Please don’t talk to me while peeing.


Girls pee a lot. It’s a common stereotype that I take no offense to, seeing as my bladder is miniscule and I still insist on drinking water (…fine, coffee and Diet Coke) throughout the day while working. It’s a rare unicorn of a moment to find the ladies WC unoccupied by anyone else in the office, which can be frustrating, because I don’t want to socialize in there. I’ll chat it up in the kitchen, by the printer, in reception, in the elevator, pretty much anywhere except the bathroom. Maybe it’s just me, but if I’m walking in there, I’m really just there to get in, pee, and get out. Zero talking required.

Which is why it absolutely baffles me when I walk into a full-on conversation in the bathroom. A few examples of the multiple pee-speaks I’ve been fortunate enough to overhear lately include: a recap of someone’s ‘seriously major’ fight with her boyfriend, two girls having a Frozen sing-along (yup) and a few people discussing what I’m hoping wasn’t proprietary information about an upcoming project. Don’t get me wrong, it’s not that I think people should hide in a stall and pretend we don’t know what’s going on in there. But full-on conversations? Why does that have to happen while I’m sans pants? Can your hot-button issue¬†really not wait the 30 seconds it takes for me to zip up my skirt and wash my hands?

In the hyper-connected world we live in, I love the rare moments of tranquility. Too often, I find myself alone in my apartment, pretending to relax while simultaneously answering work emails, personal emails, checking social media, reading the news and texting. There are probably no less than 15 ways to get in touch with me at any given point in the day, and the idea of disconnecting for an extended period of time is at best, amusing, and at worst, anxiety-provoking. So especially in the office, where I’m surrounded by people who need things from me at all times, why is it so much to ask for 90 seconds of privacy while locked in a stall hoping the person before me wiped the seat and that I don’t fall in (it’s a legit fear, guys).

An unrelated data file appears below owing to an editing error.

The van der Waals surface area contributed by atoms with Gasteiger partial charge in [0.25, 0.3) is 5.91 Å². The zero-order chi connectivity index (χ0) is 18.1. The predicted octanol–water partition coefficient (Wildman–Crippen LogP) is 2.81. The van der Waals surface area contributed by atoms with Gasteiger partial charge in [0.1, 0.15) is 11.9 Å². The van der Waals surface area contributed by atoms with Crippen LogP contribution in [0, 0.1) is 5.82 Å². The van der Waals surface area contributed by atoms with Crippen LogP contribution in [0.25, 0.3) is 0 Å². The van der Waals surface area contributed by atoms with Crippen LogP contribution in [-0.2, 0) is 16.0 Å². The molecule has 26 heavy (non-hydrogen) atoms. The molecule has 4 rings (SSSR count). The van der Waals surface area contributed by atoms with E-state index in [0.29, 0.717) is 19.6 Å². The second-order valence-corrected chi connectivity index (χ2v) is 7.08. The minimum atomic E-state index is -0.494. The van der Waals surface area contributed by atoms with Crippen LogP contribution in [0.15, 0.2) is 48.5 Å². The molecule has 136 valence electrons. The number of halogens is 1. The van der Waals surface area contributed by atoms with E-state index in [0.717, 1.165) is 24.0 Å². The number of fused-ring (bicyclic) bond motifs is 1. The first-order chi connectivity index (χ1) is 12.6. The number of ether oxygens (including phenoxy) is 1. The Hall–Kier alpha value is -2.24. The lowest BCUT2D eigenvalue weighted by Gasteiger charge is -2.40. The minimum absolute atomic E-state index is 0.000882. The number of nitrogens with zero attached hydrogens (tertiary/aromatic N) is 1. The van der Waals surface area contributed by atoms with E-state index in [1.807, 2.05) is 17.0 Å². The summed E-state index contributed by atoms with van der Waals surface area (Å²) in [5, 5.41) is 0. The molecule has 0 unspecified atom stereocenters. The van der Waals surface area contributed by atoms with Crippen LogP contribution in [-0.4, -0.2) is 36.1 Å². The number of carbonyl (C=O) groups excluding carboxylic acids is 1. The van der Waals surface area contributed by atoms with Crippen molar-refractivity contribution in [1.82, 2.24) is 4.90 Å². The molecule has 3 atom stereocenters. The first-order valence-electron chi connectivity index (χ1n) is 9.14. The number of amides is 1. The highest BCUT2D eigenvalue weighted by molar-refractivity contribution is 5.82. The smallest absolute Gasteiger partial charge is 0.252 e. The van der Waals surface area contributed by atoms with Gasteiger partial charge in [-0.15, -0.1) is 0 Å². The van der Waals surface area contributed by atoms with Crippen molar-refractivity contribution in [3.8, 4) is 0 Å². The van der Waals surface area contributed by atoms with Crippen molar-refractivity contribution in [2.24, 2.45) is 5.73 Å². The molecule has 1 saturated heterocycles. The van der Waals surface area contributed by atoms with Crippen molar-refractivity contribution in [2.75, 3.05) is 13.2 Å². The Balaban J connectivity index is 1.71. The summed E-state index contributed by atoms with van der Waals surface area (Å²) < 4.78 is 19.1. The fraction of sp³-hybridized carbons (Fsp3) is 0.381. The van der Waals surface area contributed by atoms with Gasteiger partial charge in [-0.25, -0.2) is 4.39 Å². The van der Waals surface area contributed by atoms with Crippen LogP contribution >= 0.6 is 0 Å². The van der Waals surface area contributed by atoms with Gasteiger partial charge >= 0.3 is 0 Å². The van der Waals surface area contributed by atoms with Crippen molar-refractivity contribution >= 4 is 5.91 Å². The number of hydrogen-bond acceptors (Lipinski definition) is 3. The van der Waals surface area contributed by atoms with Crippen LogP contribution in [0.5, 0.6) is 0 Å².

I think hyper-connectivity is a wonderful thing. Social media and texting have given us the opportunity to stay connected with friends, former coworkers, acquaintances and more in a way that we couldn’t, and let’s be honest, wouldn’t, if we had to do anything more than post Happy Birthday to their Facebook wall annually and occasionally send a ‘hope you’re well’ text. It’s great that I can quickly send ‘want to hit the gym later?’ to my friend while simultaneously talking to my mother and recalling my always-amusing antics. We may be addicted to iPhones, but it’s given us as a society another layer of understanding about each other, a chance to connect on a more intimate and consistent level than the days where you were limited to phone calls and letters.

But seriously, though.

Seriously, though.

But for the love of god. You can text me, call my work phone, cell phone, work cell phone or home phone, Snapchat me, Instagram me, email me, Facebook me, leave a comment on the blog, GChat me, WHATEVER. Just let me pee in peace.

(Aside: this is now the second post of mine that uses “pee” in the title. End aside.)


Redecorating: It’s good for the soul

I’m not what you would call a “crafty” person. Up until recently, the last thing I DIYed was my sandwich for lunch one day and I still managed to mess that up. I have a collection of wine corks I’m “going to craft” someday that’s been steadily growing for 3 years with no final project in sight, and my Pinterest is littered with “easy DIYs!” that I pin on a board and promptly forget about. So understandably, I received more than one skeptical look when I announced my plans in December to redecorate my one-bedroom apartment “all by myself.”